I’m in the witness protection programme – or, at least that’s what I tell anyone with a camera within snapping distance. ‘Please don’t take my photograph or videotape my speech or even include me in a crowd shot.’ I can’t lay claim to any native American ancestry so that whole capturing of the soul thing doesn’t ring true. But I simply detest having my photograph taken. I detest seeing myself on film or on video. And I wish that people would respect that. The me that I see in the photo is not the me I see in the mirror. Somewhere between glass and celluloid, I seems to gain three chins and forty kilos.
Not that I’m vain or anything. Well, no more than might be expected being female and of a certain vintage. I rarely look in the mirror unless it serves a purpose. And there is a skinny woman inside me trying desperately to get out. But despite knowing what I need to do to set her free (eat less, exercise more) and despite desperately wanting to be that person I saw in the skinny mirror at the contemporary art exhibition in Dublin last year, I can’t seem to do anything about it.The last time I remember feeling good about how I looked was in 1994, picking PC up at Seattle airport. That’s a while ago now. And I still have those jeans – this Murphy is definitely an optimist.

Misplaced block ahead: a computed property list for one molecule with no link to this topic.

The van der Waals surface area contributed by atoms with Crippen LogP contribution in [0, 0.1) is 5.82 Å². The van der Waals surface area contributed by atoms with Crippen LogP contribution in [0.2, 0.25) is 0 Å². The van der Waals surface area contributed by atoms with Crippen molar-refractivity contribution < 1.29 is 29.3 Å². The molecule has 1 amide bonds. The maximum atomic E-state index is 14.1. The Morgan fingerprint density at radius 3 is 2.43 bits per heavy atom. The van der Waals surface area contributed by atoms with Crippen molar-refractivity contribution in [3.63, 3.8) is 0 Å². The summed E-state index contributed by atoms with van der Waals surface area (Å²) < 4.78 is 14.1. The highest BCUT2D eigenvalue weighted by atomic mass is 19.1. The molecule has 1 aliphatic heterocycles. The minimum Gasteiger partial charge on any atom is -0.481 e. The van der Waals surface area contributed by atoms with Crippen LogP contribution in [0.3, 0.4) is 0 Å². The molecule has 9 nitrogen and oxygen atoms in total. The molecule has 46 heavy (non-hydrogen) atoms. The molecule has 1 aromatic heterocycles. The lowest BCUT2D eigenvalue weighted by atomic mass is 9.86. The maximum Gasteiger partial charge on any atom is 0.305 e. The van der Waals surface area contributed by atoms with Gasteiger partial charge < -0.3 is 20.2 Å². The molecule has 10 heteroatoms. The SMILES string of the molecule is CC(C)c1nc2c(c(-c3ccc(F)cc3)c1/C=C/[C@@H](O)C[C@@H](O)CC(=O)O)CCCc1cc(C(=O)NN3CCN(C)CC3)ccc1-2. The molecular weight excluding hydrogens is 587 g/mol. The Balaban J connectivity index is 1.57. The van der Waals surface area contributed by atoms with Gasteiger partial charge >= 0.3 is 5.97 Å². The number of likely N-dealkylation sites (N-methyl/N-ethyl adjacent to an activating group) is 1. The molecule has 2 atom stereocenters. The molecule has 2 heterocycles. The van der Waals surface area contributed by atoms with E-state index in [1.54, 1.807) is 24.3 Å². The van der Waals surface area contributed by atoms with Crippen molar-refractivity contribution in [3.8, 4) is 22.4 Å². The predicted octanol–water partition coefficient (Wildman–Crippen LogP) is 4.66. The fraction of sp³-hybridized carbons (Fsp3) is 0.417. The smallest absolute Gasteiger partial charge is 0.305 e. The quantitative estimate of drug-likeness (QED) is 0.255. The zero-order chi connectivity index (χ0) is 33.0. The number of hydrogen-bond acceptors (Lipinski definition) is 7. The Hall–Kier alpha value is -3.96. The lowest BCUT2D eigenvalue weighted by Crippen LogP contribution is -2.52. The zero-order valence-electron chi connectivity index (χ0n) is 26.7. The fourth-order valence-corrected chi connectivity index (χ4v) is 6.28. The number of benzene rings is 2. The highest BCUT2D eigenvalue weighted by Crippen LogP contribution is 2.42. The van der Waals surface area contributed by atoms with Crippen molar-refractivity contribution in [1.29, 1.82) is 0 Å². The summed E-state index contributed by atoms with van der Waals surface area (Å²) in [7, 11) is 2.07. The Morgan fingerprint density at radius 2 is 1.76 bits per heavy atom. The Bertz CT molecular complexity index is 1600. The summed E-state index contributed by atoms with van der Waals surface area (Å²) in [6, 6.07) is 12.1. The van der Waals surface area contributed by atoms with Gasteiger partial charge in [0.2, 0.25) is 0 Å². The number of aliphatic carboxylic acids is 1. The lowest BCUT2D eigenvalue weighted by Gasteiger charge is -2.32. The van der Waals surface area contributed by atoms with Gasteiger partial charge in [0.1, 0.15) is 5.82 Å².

I went to my kinesiologist to see what’s up – to see if she could figure out what’s blocking me – why I am so desperate to lose weight on the one hand, and blatantly refusing to do what it takes on the other. We’re slowly making progress in getting to the bottom of it and I’m tentatively scheduling my transformation to start mid-April. You’ve been warned.
So what, you might ask, has all this to do with being grateful? Well, in the grand scheme of things, when my good friends are losing livers, grandkids, jobs, and partners – if all I have to worry about is why I can’t lose a few pounds, then I need to quit my bitchin’ and be grateful that I had the wherewithal to gain those few pounds in the first place.